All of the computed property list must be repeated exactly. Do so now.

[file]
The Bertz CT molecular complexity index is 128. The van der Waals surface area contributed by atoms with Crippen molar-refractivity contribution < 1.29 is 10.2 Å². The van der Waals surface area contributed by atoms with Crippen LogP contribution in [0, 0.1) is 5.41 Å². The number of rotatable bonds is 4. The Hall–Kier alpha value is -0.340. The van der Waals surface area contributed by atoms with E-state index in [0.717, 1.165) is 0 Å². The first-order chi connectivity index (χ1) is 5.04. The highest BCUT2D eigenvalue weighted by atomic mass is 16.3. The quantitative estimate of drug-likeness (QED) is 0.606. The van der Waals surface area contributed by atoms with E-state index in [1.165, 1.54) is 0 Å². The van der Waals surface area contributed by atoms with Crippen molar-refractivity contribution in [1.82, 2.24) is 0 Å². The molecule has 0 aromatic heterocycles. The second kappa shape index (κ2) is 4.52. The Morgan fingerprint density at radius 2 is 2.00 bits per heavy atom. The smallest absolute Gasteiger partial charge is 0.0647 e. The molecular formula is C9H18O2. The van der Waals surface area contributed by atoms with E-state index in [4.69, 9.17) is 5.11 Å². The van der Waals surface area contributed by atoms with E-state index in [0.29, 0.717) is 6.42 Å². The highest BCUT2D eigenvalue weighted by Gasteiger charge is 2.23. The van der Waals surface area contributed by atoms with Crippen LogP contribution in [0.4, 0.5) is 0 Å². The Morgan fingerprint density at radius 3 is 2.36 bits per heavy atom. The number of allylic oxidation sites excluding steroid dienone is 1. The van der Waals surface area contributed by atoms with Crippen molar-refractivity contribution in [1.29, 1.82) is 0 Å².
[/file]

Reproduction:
The Bertz CT molecular complexity index is 128. The van der Waals surface area contributed by atoms with Crippen molar-refractivity contribution < 1.29 is 10.2 Å². The van der Waals surface area contributed by atoms with Crippen LogP contribution in [0, 0.1) is 5.41 Å². The number of rotatable bonds is 4. The Hall–Kier alpha value is -0.340. The van der Waals surface area contributed by atoms with E-state index in [0.717, 1.165) is 0 Å². The first-order chi connectivity index (χ1) is 5.04. The highest BCUT2D eigenvalue weighted by atomic mass is 16.3. The quantitative estimate of drug-likeness (QED) is 0.606. The van der Waals surface area contributed by atoms with E-state index in [1.165, 1.54) is 0 Å². The van der Waals surface area contributed by atoms with Crippen molar-refractivity contribution in [1.82, 2.24) is 0 Å². The molecule has 0 aromatic heterocycles. The second kappa shape index (κ2) is 4.52. The Morgan fingerprint density at radius 2 is 2.00 bits per heavy atom. The smallest absolute Gasteiger partial charge is 0.0647 e. The molecular formula is C9H18O2. The van der Waals surface area contributed by atoms with E-state index in [4.69, 9.17) is 5.11 Å². The van der Waals surface area contributed by atoms with E-state index in [0.29, 0.717) is 6.42 Å². The highest BCUT2D eigenvalue weighted by Gasteiger charge is 2.23. The van der Waals surface area contributed by atoms with Crippen LogP contribution in [0.4, 0.5) is 0 Å². The Morgan fingerprint density at radius 3 is 2.36 bits per heavy atom. The number of allylic oxidation sites excluding steroid dienone is 1. The van der Waals surface area contributed by atoms with Crippen molar-refractivity contribution in [1.29, 1.82) is 0 Å².